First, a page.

Thinking about the value of (re)discovering your own personal ‘sound’.
Since reading the announcement of Mick Karn‘s illness in June this year I have been reacquainting myself with his unique bass-playing style. I’ve been struck by the fact that he’s one of those musicians who’s contribution to every project he’s part of (at least all those that I’ve come across) is distinctively ‘him’ – I haven’t yet heard anyone else who’s note choices and phrasing sound like Mick. Of course some folk may not like his work but I don’t think that really matters.
Much of the popular culture around us (by definition, I guess) seems to be built around the notion that
success = fame = popularity = money
You only have to take a quick glance (and honestly, that’s about all I can stand sometimes) at the profusion of TV ‘talent’ contests to see that actually they are ‘popularity’ contests.
As a bass player my role in a band is very much a supportive one. So I was encouraged to be told by a member of a band I had played with for a one-off project recently that I was a ‘true bass player; not just a musician who plays bass’ and that having understood the role of the bass as part of the band’s foundation I had really helped keep everything together. Not only had we been playing a style of music I don’t often get to play (so it was something of a refreshing change, and great fun into the bargain) but I’d played my part – literally.
I guess that’s part of the ‘bread and butter’ of being invited to play a part in someone else’s project – I’m there to fulfill a pre-conceived role in a specific setting – and it goes with that territory.
Of course you could say that by choosing to play bass (though in truth it feels more like it chose me) I stuck myself with that problem – and I guess it is a problem because so many people have a specific and narrow understanding of the role of bass in a band.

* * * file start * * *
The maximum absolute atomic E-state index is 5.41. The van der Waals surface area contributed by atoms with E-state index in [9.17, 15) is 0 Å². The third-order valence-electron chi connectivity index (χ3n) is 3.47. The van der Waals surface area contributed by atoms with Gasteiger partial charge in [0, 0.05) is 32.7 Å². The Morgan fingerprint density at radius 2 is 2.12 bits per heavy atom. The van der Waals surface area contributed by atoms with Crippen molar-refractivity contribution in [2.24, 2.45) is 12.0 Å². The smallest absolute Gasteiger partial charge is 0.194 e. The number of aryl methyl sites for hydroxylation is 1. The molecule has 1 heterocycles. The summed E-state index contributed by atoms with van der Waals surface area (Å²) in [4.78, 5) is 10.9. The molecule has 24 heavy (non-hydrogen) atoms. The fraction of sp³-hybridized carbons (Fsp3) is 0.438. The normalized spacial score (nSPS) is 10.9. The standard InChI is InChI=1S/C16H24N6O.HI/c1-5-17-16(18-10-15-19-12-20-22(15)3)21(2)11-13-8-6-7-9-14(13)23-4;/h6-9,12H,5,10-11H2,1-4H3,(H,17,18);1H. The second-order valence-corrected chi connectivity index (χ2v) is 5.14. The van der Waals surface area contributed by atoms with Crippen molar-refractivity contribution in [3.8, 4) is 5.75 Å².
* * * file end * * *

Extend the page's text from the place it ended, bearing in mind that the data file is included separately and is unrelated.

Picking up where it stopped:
In another setting recently I’ve recently found myself deliberately constraining my contribution to a band to fit in with the expectations of the people I was working for. Afterwards I felt rather disappointed with the result and wondered whether I had over done the restraint – only time will tell.
And then I come back to people like Mick; people who find a way to be distinctively themselves in the work that they do. I’ve come to the conclusion that I need to create a more even balance between serving other people’s projects on the one hand and making time for projects in which I can be free to explore being me (even if only for my own sense of satisfaction) on the other. That way projects with a rigidly defined requirement will not be the only outlet I have.
Just a few days ago I was playing in church (a familiar context for me). We had a slightly smaller band than usual and I set up for the service as I used to (a few years ago) rather than as I have been doing more recently. As the evening progressed I found that I was enjoying myself even more than usual (and I do love playing bass in any context!). The next day I realised that on some level I had managed to be not only a bass player fulfilling the expected role but had re-connected with a more ‘fundamental me’ granting myself a greater freedom than I have done for some while.
Steve Lawson (who, according to his website is “a solo bassist who spends a lot of his time making very unbasslike noises”) recently posted the following on Twitter which sums up beautifully what I’m facing up to right now and pondering,
Great music makes the world a better place to be. Don’t waste that opportunity chasing fame and money. Dig deep, people. Be extraordinary.
I guess the road to greater satisfaction may come through pushing harder – not just to serve the music other people want (or ask) me to make but to re-release the source from which the music I want to make comes. And do you know what? I have a feeling that by doing so I will also end up better able to serve other people’s music when the phone rings (or the email pings).
Update 5th October. I originally named this post, ‘Being me (again)”, then renamed it, “Reconnecting with a truer me” but it still sounded like I was rather self absorbed (though to be honest, I guess that’s always a risk with blog posts anyway – as with any kind of social media). Hopefully, “One step backward to take two steps forward” is a little more comprehensible.